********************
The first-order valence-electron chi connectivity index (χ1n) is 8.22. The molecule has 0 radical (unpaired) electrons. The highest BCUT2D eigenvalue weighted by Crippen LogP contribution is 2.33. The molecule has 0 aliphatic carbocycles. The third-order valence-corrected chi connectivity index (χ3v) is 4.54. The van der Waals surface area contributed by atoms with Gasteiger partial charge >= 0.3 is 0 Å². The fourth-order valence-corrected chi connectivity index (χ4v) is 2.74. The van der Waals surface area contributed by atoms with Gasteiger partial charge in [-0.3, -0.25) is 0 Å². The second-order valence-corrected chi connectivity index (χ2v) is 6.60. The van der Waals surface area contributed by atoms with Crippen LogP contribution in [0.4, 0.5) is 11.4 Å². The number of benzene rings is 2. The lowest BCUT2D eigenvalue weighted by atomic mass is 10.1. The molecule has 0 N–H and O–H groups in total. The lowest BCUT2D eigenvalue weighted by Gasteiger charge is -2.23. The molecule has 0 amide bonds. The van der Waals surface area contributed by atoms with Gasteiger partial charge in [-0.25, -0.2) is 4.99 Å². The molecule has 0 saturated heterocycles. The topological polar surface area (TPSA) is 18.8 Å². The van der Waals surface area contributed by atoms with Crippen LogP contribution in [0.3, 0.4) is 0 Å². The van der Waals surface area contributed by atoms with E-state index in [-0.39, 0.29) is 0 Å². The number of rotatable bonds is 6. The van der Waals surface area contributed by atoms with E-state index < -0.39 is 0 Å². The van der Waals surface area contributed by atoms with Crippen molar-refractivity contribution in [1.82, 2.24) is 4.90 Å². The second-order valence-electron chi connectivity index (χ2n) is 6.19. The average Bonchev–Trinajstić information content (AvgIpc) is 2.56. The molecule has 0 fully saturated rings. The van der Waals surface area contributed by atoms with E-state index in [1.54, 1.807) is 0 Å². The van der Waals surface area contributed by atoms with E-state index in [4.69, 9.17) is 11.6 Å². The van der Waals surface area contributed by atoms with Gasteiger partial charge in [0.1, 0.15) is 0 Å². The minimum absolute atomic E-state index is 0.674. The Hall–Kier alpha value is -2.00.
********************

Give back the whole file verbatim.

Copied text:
The first-order valence-electron chi connectivity index (χ1n) is 8.22. The molecule has 0 radical (unpaired) electrons. The highest BCUT2D eigenvalue weighted by Crippen LogP contribution is 2.33. The molecule has 0 aliphatic carbocycles. The third-order valence-corrected chi connectivity index (χ3v) is 4.54. The van der Waals surface area contributed by atoms with Gasteiger partial charge >= 0.3 is 0 Å². The fourth-order valence-corrected chi connectivity index (χ4v) is 2.74. The van der Waals surface area contributed by atoms with Gasteiger partial charge in [-0.3, -0.25) is 0 Å². The second-order valence-corrected chi connectivity index (χ2v) is 6.60. The van der Waals surface area contributed by atoms with Crippen LogP contribution in [0.4, 0.5) is 11.4 Å². The number of benzene rings is 2. The lowest BCUT2D eigenvalue weighted by atomic mass is 10.1. The molecule has 0 N–H and O–H groups in total. The lowest BCUT2D eigenvalue weighted by Gasteiger charge is -2.23. The molecule has 0 amide bonds. The van der Waals surface area contributed by atoms with Gasteiger partial charge in [-0.25, -0.2) is 4.99 Å². The molecule has 0 saturated heterocycles. The topological polar surface area (TPSA) is 18.8 Å². The van der Waals surface area contributed by atoms with Crippen LogP contribution in [0.3, 0.4) is 0 Å². The van der Waals surface area contributed by atoms with E-state index in [-0.39, 0.29) is 0 Å². The number of rotatable bonds is 6. The van der Waals surface area contributed by atoms with E-state index < -0.39 is 0 Å². The van der Waals surface area contributed by atoms with Crippen molar-refractivity contribution in [1.82, 2.24) is 4.90 Å². The second-order valence-electron chi connectivity index (χ2n) is 6.19. The average Bonchev–Trinajstić information content (AvgIpc) is 2.56. The molecule has 0 fully saturated rings. The van der Waals surface area contributed by atoms with E-state index in [1.54, 1.807) is 0 Å². The van der Waals surface area contributed by atoms with E-state index in [4.69, 9.17) is 11.6 Å². The van der Waals surface area contributed by atoms with Gasteiger partial charge in [0.1, 0.15) is 0 Å². The minimum absolute atomic E-state index is 0.674. The Hall–Kier alpha value is -2.00.